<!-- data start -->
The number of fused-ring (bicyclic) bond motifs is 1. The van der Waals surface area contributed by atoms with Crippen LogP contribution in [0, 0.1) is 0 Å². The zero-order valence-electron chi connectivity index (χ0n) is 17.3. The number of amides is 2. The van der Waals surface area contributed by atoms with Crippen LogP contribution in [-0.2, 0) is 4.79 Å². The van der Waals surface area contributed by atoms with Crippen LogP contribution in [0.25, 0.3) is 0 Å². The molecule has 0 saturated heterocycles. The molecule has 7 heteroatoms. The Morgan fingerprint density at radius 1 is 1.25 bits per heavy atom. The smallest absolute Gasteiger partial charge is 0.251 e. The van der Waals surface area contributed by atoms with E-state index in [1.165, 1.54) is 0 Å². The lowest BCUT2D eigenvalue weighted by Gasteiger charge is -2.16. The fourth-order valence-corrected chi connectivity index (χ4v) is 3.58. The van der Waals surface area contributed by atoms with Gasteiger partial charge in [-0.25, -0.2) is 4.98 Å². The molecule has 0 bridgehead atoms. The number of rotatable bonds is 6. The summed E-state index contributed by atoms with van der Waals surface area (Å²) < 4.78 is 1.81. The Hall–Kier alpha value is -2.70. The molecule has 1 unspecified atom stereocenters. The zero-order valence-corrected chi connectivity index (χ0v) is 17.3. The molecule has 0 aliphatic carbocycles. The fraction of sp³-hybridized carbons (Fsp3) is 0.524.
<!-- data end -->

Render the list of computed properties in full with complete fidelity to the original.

The number of fused-ring (bicyclic) bond motifs is 1. The van der Waals surface area contributed by atoms with Crippen LogP contribution in [0, 0.1) is 0 Å². The zero-order valence-electron chi connectivity index (χ0n) is 17.3. The number of amides is 2. The van der Waals surface area contributed by atoms with Crippen LogP contribution in [-0.2, 0) is 4.79 Å². The van der Waals surface area contributed by atoms with Crippen LogP contribution in [0.25, 0.3) is 0 Å². The molecule has 0 saturated heterocycles. The molecule has 7 heteroatoms. The Morgan fingerprint density at radius 1 is 1.25 bits per heavy atom. The smallest absolute Gasteiger partial charge is 0.251 e. The van der Waals surface area contributed by atoms with E-state index in [1.165, 1.54) is 0 Å². The lowest BCUT2D eigenvalue weighted by Gasteiger charge is -2.16. The fourth-order valence-corrected chi connectivity index (χ4v) is 3.58. The van der Waals surface area contributed by atoms with Gasteiger partial charge in [-0.25, -0.2) is 4.98 Å². The molecule has 0 bridgehead atoms. The number of rotatable bonds is 6. The summed E-state index contributed by atoms with van der Waals surface area (Å²) < 4.78 is 1.81. The Hall–Kier alpha value is -2.70. The molecule has 1 unspecified atom stereocenters. The zero-order valence-corrected chi connectivity index (χ0v) is 17.3. The molecule has 0 aliphatic carbocycles. The fraction of sp³-hybridized carbons (Fsp3) is 0.524.